The Merlin Works Newsletter: How Can You Be Better at Rainbow Thinking?

I’m the slowest at making style choices. It once took me six months to pick a color to paint my room. Spoiler alert: l chose light purple. So it’s not surprising that picking out new glasses at the optical store a few years ago resulted in me standing at the counter, totally paralyzed. I had narrowed it down to about eight different pairs and could not get any further. For some I liked the color, others the shape, others the feel, others the price. I couldn’t wrap my brain around how to decide when there were so many factors involved. And the lovely store clerk recognized my fugue state and generously helped me by simplifying the decision in front of me. She had me try on glasses 1 and then glasses 2. Then she had me pick which one of the two I liked better and eliminated the other one. After a few minutes working through her spontaneous glasses tournament bracket, I had found my favorite pair, got the glasses and moved on with my life.

The optician’s solution was a great example of the utility of black and white thinking. Black and white thinking is seeing things in simple binary terms: good and evil, man and woman, day and night, good glasses and rejected glasses. It is efficient. It keeps things simple and clear.

However, black and white thinking can get us into a lot of trouble. Most of the world is more complex than picking out a pair of glasses. Each person contains multitudes. So when we slip into black and white thinking about ourselves, our team mates, or controversial topics, we are in danger of oversimplifying, throwing out the good with the bad, and causing harm. If we don’t get the job offer, say the wrong thing at family dinner, or forget that item we needed from the store, black and white thinking can trick us into believing we are bad people, not just regular old human people who make mistakes. Wedge Issues like abortion and gun control have lots of grey areas and nuance to work out, but black and white thinking can cause us to cling to one side, unable to hear anything from an opposing viewpoint. Most dangerous of all, black and white thinking can lead to dehumanization, a treacherous path. Because if some people are good people and others are bad people, then bad people deserve to be treated differently than the rest of us.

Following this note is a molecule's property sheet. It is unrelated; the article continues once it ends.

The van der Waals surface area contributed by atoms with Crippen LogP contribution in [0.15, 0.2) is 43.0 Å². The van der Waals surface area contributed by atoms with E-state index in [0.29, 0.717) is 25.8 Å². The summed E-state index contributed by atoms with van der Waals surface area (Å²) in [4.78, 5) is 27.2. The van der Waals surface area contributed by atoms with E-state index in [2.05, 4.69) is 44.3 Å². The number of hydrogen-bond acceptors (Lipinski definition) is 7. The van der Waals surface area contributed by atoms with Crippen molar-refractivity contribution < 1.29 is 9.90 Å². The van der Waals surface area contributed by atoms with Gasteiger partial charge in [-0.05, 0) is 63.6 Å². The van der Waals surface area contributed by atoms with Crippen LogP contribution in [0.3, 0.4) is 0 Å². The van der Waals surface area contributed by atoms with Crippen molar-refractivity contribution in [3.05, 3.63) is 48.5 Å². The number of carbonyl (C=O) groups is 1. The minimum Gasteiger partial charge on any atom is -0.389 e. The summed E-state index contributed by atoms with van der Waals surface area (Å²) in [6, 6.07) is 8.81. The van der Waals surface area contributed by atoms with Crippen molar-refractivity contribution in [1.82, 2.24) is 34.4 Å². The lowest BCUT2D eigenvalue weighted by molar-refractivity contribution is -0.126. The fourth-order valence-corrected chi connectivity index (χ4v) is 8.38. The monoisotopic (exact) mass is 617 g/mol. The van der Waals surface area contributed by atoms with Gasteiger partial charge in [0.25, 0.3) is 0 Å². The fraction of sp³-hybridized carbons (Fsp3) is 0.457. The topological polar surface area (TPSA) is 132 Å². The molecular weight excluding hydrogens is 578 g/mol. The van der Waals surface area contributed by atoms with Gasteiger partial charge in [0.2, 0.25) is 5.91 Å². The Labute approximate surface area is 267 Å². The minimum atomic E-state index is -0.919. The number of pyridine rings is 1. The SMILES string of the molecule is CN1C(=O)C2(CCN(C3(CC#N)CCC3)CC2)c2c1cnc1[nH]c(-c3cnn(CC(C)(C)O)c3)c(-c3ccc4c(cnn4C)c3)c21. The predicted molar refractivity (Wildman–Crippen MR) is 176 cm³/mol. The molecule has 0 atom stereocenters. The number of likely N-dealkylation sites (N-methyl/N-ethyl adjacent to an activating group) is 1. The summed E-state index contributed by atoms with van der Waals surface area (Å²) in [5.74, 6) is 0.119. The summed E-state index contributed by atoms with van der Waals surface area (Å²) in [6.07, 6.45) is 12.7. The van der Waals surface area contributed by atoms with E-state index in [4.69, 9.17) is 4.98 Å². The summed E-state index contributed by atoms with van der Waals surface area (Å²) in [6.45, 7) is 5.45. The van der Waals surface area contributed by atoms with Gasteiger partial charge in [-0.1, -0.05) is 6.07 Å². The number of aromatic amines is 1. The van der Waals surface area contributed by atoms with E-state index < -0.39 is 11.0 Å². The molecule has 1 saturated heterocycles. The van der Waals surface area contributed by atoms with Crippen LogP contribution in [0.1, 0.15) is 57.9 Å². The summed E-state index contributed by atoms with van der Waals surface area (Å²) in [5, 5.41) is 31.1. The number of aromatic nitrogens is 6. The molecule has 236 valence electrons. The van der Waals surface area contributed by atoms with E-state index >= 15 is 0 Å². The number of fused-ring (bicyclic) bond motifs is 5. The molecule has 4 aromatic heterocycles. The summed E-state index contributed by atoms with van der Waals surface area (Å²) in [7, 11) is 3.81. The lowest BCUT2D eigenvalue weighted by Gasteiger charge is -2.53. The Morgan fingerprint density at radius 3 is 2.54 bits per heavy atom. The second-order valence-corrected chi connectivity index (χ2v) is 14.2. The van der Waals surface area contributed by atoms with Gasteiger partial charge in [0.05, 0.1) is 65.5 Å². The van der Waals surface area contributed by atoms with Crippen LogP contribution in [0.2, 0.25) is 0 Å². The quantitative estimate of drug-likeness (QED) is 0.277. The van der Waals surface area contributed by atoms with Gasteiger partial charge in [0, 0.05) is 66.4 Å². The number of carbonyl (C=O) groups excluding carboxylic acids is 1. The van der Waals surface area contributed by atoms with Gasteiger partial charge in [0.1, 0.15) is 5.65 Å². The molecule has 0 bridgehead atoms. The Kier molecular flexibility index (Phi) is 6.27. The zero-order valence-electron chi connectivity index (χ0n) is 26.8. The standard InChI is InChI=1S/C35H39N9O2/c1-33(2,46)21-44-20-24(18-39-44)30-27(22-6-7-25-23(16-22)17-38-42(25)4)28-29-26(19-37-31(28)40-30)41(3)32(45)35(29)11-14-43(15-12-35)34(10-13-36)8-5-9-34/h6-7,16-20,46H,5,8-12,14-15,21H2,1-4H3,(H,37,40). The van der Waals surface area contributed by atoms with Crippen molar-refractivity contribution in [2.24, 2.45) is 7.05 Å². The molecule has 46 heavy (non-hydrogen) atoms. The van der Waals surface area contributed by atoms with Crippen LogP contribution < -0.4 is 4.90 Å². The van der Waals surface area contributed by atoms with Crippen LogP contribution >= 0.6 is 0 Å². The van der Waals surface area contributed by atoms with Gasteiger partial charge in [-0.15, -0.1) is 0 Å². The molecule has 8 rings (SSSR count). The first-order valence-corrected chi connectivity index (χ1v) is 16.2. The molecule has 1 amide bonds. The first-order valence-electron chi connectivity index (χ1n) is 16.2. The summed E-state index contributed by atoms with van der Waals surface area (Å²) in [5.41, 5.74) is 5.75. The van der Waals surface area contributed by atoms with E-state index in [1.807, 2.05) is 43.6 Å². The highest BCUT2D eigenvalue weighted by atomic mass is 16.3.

But there’s no such thing as purely bad people (or purely good ones either.) People in prison have families who love them. Heroic leaders of our past have behaved atrociously at home. I think Mister Rogers put it best

“Sometimes people are good
and they do just what they should.
But the very same people who are good sometimes
Are the very same people who are bad sometimes.
It’s funny but it’s true.
It’s the same isn’t it for me and you.”

[Listen here for the full song and full effect.]

“Sometimes People Are Good”
I see my kids drawn to cartoons and comic books with heroes and villains full of easily digestible black and white thinking. It’s totally appropriate for the elementary aged set. But in real life they also get to experience everyone in the family’s complexity. We are all mean AND nice. We all come together to love each other and desperately need space from each other. I was brainstorming about this topic with my kids and asked my older son, Sebastian, who is now 9, “Why do people start having black and white thinking and how can we get them to…” He cut me off right there, “Have Rainbow Thinking?”